Head of Partnerships, Retains 16 HubSpot Certifications, 8+ Years Experience in Customer Service & Marketing Strategy
July 6th, 2020
In the last couple of weeks Facebook has been on the hot seat for what it has (or rather has not) done to protect its users from hate speech and the spread of misinformation on its platform.
The social activist group Stop Hate For Profit began calling for companies large and small to boycott the Facebook ad network for the month of July in attempts to hit Facebook where it hurts the most: its wallet.
Back on June 19th, The North Face tweeted its support for the boycott — the first major company to do so.
As one of the top ad networks in the world, it doesn’t appear that Facebook will be intimidated by the revenue pressure put on them with these companies pulling out — and, as of right now, it seems the open letter will be the platform’s only real response.
“The best way to counter hurtful, divisive, offensive speech, is more speech”
This boycott is in direct backlash to Facebook’s decision to allow controversial posts to stay up, and its general approach to tackling hate speech.
Twitter, on the other hand, moved quickly, flagging tweets from President Trump, stating his messages “violated the Twitter rules about glorifying violence.” But, the platform also noted that “ it may be in the public’s interest for the Tweet to remain accessible.”
No matter what side of this debate you may be on, this all places Facebook in a very difficult situation. Do nothing and you will be called out for inaction. Take action and you will be called out for censorship.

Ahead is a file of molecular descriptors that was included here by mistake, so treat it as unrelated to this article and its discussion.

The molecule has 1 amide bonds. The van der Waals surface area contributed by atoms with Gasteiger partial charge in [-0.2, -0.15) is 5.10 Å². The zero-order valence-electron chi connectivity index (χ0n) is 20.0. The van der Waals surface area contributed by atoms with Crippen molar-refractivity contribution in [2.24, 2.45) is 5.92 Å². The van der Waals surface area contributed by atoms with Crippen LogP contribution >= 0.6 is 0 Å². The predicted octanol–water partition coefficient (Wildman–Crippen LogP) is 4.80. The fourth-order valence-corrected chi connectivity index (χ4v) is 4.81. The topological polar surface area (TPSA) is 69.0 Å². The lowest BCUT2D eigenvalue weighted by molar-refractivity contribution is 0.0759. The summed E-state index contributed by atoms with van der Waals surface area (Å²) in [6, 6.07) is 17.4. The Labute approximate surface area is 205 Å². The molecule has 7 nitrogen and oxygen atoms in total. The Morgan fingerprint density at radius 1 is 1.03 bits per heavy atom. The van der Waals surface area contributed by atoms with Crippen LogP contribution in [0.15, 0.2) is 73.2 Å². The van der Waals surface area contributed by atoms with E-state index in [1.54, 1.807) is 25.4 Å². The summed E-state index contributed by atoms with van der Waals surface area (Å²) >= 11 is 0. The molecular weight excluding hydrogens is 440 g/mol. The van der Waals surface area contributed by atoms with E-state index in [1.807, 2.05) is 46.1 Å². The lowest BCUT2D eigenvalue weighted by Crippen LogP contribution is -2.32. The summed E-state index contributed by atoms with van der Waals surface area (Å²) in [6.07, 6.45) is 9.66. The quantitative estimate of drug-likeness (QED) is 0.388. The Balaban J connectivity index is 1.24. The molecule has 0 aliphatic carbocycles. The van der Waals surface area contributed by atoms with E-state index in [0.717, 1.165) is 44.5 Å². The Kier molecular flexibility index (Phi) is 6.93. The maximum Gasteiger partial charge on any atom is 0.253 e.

In an interview with CNBC, Zuckerberg reaffirmed his belief that “Facebook, or internet platforms in general, should not be arbiters of truth.”
While Twitter is one of the largest social media platforms in the world, it simply does not face the same consequences as Facebook for taking actions that some see as censorship.
Twitter does not have to face this sort of existential threat when censoring world leaders largely because it is a fraction of the size of Facebook.
How long can marketers hold out?
Facebook is one of the largest and most successful advertising networks in the world, making it an important component of most marketing strategies in 2020.
The fact that some of the major brands are spending upwards of $100 million per year on the platform tells us that Facebook ads work very well.
Facebook’s political inaction and has angered the decision makers at these big spenders to the point that they are willing to sacrifice their revenue and their own business growth in order to take a stand against its actions.
The true test will be to see how long markers are willing to hold their ground, how long they are willing to sacrifice their profits for social justice.
Will customers admire their convictions or spend their money elsewhere? Only time will tell.
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